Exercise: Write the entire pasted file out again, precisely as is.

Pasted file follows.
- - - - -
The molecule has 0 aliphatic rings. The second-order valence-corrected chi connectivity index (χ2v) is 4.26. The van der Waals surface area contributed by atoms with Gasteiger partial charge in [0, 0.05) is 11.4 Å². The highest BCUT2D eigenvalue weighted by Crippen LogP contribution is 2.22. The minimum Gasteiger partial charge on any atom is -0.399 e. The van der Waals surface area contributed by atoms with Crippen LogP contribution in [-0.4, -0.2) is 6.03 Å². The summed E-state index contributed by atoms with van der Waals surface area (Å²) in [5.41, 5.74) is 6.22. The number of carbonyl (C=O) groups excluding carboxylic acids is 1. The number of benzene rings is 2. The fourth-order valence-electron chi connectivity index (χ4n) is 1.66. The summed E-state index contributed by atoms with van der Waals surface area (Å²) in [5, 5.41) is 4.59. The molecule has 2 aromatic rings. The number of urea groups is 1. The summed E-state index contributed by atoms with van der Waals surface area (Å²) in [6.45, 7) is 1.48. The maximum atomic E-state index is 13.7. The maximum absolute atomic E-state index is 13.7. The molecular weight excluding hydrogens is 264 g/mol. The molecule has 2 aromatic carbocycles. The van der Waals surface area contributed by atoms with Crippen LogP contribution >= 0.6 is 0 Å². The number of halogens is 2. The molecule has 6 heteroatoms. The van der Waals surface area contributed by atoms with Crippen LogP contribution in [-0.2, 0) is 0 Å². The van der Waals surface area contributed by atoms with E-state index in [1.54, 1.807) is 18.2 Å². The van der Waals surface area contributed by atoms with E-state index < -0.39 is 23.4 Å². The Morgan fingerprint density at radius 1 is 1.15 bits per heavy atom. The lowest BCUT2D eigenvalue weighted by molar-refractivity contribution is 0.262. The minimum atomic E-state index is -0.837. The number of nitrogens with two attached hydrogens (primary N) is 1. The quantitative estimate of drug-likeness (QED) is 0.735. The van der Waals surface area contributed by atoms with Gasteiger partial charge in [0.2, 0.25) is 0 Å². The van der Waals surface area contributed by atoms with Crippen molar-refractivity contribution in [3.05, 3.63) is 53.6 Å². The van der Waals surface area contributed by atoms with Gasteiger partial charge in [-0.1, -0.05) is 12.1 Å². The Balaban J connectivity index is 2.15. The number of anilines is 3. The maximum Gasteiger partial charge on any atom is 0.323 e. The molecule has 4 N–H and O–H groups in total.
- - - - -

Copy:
The molecule has 0 aliphatic rings. The second-order valence-corrected chi connectivity index (χ2v) is 4.26. The van der Waals surface area contributed by atoms with Gasteiger partial charge in [0, 0.05) is 11.4 Å². The highest BCUT2D eigenvalue weighted by Crippen LogP contribution is 2.22. The minimum Gasteiger partial charge on any atom is -0.399 e. The van der Waals surface area contributed by atoms with Crippen LogP contribution in [-0.4, -0.2) is 6.03 Å². The summed E-state index contributed by atoms with van der Waals surface area (Å²) in [5.41, 5.74) is 6.22. The number of carbonyl (C=O) groups excluding carboxylic acids is 1. The number of benzene rings is 2. The fourth-order valence-electron chi connectivity index (χ4n) is 1.66. The summed E-state index contributed by atoms with van der Waals surface area (Å²) in [5, 5.41) is 4.59. The molecule has 2 aromatic rings. The number of urea groups is 1. The summed E-state index contributed by atoms with van der Waals surface area (Å²) in [6.45, 7) is 1.48. The maximum atomic E-state index is 13.7. The maximum absolute atomic E-state index is 13.7. The molecular weight excluding hydrogens is 264 g/mol. The molecule has 2 aromatic carbocycles. The van der Waals surface area contributed by atoms with Crippen LogP contribution >= 0.6 is 0 Å². The number of halogens is 2. The molecule has 6 heteroatoms. The van der Waals surface area contributed by atoms with Crippen LogP contribution in [-0.2, 0) is 0 Å². The van der Waals surface area contributed by atoms with E-state index in [1.54, 1.807) is 18.2 Å². The van der Waals surface area contributed by atoms with E-state index < -0.39 is 23.4 Å². The Morgan fingerprint density at radius 1 is 1.15 bits per heavy atom. The lowest BCUT2D eigenvalue weighted by molar-refractivity contribution is 0.262. The minimum atomic E-state index is -0.837. The number of nitrogens with two attached hydrogens (primary N) is 1. The quantitative estimate of drug-likeness (QED) is 0.735. The van der Waals surface area contributed by atoms with Gasteiger partial charge in [0.2, 0.25) is 0 Å². The van der Waals surface area contributed by atoms with Crippen molar-refractivity contribution in [3.05, 3.63) is 53.6 Å². The van der Waals surface area contributed by atoms with Gasteiger partial charge in [-0.1, -0.05) is 12.1 Å². The Balaban J connectivity index is 2.15. The number of anilines is 3. The maximum Gasteiger partial charge on any atom is 0.323 e. The molecule has 4 N–H and O–H groups in total.